There also isn’t a good way to know what’s happening: You can file an access to information request to find out when your case file was last looked at, but there’s no way to make the IRCC assess it any faster. Your application gets black-boxed.
IRCC is the most complained-about federal institution. In 2019-2020, IRCC received 116,928 access to information requests (42 per cent more than 2018-19), and 4,298 complaints (670 per cent more than 2018-19).
The Information Commissioner of Canada tabled a report in May that investigated “the dramatic increase in complaints filed against IRCC in recent years,” which concluded that “the extraordinarily high number of requests, and correspondingly high numbers of complaints, is the direct result of applicants and/or their representatives being unable to obtain information they are seeking.”
More anecdotally, nobody I know personally has had a good experience with PR. I know: someone who had eligibility requirements change while her application was processing, setting her back two years; a couple who were deemed not useful to Canada despite one of them being a nurse; a woman whose green card took two years to process, leaving her unable to legally work while she waited; someone else whose application was denied, then reversed once he raised the money to appeal the decision in court.
Taken together, this paints a picture of the worst kind of bureaucracy — one where officers will reject applications so they can “move on to their next task,” ignore old applications in favour of processing new ones within six months, and leave applicants in the dark about what’s going on.
There’s various different ways to help fix immigration, ranging from banal to revolutionary.
First, there’s what’s already happening: the IRCC can hire more officers to process cases, and commit to implementing the steps that the Information Commissioner has outlined to improve transparency. That’s the easy stuff.
The government can also abolish the medical exam and the invasive questioning of immediate family members’ medical conditions. Both are ableist and exclusionary: health shouldn’t be a factor in immigration, which is fundamentally an economic or labour issue.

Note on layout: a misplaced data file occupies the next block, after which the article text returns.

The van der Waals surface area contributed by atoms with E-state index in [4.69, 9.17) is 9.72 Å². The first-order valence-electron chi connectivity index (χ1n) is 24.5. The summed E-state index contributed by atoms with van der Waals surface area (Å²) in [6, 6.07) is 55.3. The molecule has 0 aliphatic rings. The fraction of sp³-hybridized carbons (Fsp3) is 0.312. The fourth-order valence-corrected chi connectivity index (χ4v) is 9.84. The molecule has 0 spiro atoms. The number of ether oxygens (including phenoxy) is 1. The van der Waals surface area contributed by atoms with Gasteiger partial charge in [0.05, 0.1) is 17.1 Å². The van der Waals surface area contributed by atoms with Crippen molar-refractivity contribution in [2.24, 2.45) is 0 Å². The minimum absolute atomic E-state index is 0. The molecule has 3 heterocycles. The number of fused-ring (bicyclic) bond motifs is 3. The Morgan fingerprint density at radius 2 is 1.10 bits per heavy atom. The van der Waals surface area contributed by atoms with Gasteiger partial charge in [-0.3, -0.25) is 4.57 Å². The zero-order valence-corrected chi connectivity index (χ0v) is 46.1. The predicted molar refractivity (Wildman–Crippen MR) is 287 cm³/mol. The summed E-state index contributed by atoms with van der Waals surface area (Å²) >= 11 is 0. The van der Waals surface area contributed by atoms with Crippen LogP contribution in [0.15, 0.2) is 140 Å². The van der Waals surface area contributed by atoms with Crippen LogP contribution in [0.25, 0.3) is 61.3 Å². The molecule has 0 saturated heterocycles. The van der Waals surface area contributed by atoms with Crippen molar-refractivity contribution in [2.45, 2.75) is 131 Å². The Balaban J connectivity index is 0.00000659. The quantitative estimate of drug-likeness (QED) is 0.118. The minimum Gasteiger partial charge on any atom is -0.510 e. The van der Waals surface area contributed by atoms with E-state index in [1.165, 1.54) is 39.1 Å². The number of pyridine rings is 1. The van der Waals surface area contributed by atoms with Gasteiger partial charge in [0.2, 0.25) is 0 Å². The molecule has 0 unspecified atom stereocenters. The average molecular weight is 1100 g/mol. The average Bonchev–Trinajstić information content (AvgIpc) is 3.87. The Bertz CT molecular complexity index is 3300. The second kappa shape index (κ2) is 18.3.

Next, the government can overhaul what programs applicants are eligible under. There’s a whole web of them, depending on if you’re applying provincially or federally, or as a refugee, or through family reunification, or anything else. Anything with work requires a certain level, or sometimes even a certain income threshold; what if the government just allowed every immigrant with a job, no matter its class, to stay?
But immigrants are also less likely to get hired into jobs, full stop. So tying immigration to job status would still lead to migrants being unable to stay due to discriminatory hiring practices. And people shouldn’t be deemed worthy or not based on their employment status anyways; so what if Canada didn’t tie immigration to jobs at all?
What if Canada became a country of open borders?
Many groups have been pushing for this for a long time. Migrant Rights Network, for instance, demands permanent residency for all immigrants — not just the right to stay in Canada indefinitely, but the right to be treated equally to others.
No One Is Illegal is premised on the idea that people migrating in search of a better life should not and cannot be illegal. The group juxtaposes that against the way countries steal land and engage in colonial practices to expand borders. (One of their slogans is “Canada Is Illegal.”)
Canada opening its borders could look like giving all current temporary and undocumented residents leave to stay permanently, without making them apply and pay endless fees to do so. The country could offer language classes instead of language tests, or provide employment training instead of employment barriers.
Instead of kicking away people, why not help them? That’s what a country that welcomes immigrants would really look like.